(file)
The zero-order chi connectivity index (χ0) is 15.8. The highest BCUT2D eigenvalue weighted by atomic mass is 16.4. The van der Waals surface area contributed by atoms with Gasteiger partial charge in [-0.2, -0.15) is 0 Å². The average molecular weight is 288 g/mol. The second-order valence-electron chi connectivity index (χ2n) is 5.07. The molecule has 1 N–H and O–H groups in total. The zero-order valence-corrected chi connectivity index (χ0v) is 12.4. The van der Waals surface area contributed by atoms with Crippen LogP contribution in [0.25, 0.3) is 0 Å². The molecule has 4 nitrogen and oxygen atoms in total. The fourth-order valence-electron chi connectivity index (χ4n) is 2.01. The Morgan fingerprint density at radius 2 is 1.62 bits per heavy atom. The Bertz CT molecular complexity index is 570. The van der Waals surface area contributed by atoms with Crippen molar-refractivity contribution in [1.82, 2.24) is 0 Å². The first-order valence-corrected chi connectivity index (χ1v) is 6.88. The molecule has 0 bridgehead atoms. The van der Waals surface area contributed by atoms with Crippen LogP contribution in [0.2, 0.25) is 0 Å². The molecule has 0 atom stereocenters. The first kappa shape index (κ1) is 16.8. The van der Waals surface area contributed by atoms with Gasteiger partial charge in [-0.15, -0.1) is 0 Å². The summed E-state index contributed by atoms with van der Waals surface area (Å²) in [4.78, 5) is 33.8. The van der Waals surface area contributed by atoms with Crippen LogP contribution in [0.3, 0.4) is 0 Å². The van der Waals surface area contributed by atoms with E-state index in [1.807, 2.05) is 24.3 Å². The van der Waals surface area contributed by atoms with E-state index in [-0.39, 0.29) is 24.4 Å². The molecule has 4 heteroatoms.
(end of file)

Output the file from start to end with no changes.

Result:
The zero-order chi connectivity index (χ0) is 15.8. The highest BCUT2D eigenvalue weighted by atomic mass is 16.4. The van der Waals surface area contributed by atoms with Gasteiger partial charge in [-0.2, -0.15) is 0 Å². The average molecular weight is 288 g/mol. The second-order valence-electron chi connectivity index (χ2n) is 5.07. The molecule has 1 N–H and O–H groups in total. The zero-order valence-corrected chi connectivity index (χ0v) is 12.4. The van der Waals surface area contributed by atoms with Crippen LogP contribution in [0.25, 0.3) is 0 Å². The molecule has 4 nitrogen and oxygen atoms in total. The fourth-order valence-electron chi connectivity index (χ4n) is 2.01. The Morgan fingerprint density at radius 2 is 1.62 bits per heavy atom. The Bertz CT molecular complexity index is 570. The van der Waals surface area contributed by atoms with Crippen molar-refractivity contribution in [1.82, 2.24) is 0 Å². The first-order valence-corrected chi connectivity index (χ1v) is 6.88. The molecule has 0 bridgehead atoms. The van der Waals surface area contributed by atoms with Crippen LogP contribution in [0.2, 0.25) is 0 Å². The molecule has 0 atom stereocenters. The first kappa shape index (κ1) is 16.8. The van der Waals surface area contributed by atoms with Gasteiger partial charge in [-0.15, -0.1) is 0 Å². The summed E-state index contributed by atoms with van der Waals surface area (Å²) in [4.78, 5) is 33.8. The van der Waals surface area contributed by atoms with Crippen LogP contribution in [0.3, 0.4) is 0 Å². The van der Waals surface area contributed by atoms with E-state index in [1.807, 2.05) is 24.3 Å². The van der Waals surface area contributed by atoms with E-state index in [-0.39, 0.29) is 24.4 Å². The molecule has 4 heteroatoms.